Mind Your Own Business

Reprinted from Loose Change (TCBMag.com)

“Oh, the woman on our party line’s the nosiest thing, she picks up her receiver when she knows it’s my ring.”—Hank Williams

 . . . listening to my favorite radio station yesterday hoping for some perspectives on the presidential debate . . . lucky me . . . what I got instead was the just-released recordings of the 911 calls made from Accent Signage while crazed killer Andrew Engeldinger was slaughtering six innocent coworkers. Yum.

My first reaction was, “This isn’t news, it’s porn.” My second reaction was, “What’s next? Recordings of deathbed words and gasps of people in hospice care?” It can’t be far behind.

For me, it’s a decency and a privacy issue. Not everything is fair game.

If someone told you that every conversation you have on your cellphone is being monitored, what would you say? My guess is that you’d freak out. This is the stuff of conspiracy and Big Brother nightmares. So . . . why are you lying down like a submissive puppy when it comes to the rampant surveillance that occurs every second of every day on your e-mail, Facebook, Twitter, and Internet searches?

Either you don’t much care if a peeping Tom is peering into your private life, or you do. I fall into the latter camp. According to a recent New York Times article, there are thousands of companies “out there,” like Dell, Intel, Visa, Verizon, and Wal-Mart, that want desperately for you not to care, and they are prepared to spend millions to make sure your congressional representatives don’t pull the plug on what has become one of the hottest industries in the world: your personal and private information.

Ironically, browsers like Mozilla and Internet Explorer offer users an opt-out on personal data gathering that gives you the option of disallowing full access to every move you make in the digital space. Indeed, these browsers have the opt-out option as the default on their systems. If you choose to allow your personal data to be tracked and used as a marketing tool, you have to agree to do so.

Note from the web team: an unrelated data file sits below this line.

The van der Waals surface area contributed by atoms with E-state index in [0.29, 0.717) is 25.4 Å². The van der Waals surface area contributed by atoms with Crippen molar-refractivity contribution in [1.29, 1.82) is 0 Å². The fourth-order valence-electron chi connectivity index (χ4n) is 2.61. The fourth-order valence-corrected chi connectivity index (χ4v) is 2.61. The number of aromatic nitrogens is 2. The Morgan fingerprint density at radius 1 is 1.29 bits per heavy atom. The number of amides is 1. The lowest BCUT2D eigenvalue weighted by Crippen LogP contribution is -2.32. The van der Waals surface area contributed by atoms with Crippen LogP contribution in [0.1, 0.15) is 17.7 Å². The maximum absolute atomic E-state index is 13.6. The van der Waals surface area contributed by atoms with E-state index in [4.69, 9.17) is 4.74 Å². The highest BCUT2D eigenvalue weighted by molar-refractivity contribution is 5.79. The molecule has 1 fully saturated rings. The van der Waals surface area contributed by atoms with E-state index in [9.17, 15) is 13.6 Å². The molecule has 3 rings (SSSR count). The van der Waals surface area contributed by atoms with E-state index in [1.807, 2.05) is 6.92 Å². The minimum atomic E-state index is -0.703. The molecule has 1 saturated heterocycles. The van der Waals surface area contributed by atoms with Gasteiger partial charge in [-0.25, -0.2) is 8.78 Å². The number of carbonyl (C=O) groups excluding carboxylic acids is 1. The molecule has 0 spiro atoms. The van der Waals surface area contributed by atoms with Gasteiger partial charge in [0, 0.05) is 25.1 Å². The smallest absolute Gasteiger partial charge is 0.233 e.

This of course makes the most sense, yet advertiser associations and even some members of Congress are up in arms about it, in spite of the fact that three out of four computer users indicate they don’t want to have their information and digital behaviors made available to marketers. Why would you? Who in their right mind would want their illnesses, sexual orientation, political leanings, musical tastes, family, marital and occupational status, even comments made in e-mails, Twitter, and Facebook posts known to commercial interests?

Some may insist that we already have adequate regulations surrounding privacy. HUH-UH. Try something as simple as blocking ads on Facebook. It’s nigh on impossible. Now consider taking away full access to your personal data, something that is currently available to the tech and media industries. With as contentious as this issue is, it will most certainly require an act of Congress. Just as smoking on airplanes, ending child labor practices, and giving blacks and women the right to vote did.

You deserve the right to prevent your every move on the Internet from becoming a data set on some marketer’s promotion strategy. You deserve the right not to have your chemo treatments or the loss of a family member turn into an ad for wigs or cremation services. Thank you, Microsoft, for leading the way in protecting our privacy. This battle will be a major test to see just how effective the digital and media communities are in spending enough money to prevent the protection of our privacy rights. Keep an eye on this one.

Editor’s Note: Gary Johnson is President of MSP Communications in Minneapolis, MN and authors the blog Loose Change for TCBmag.com.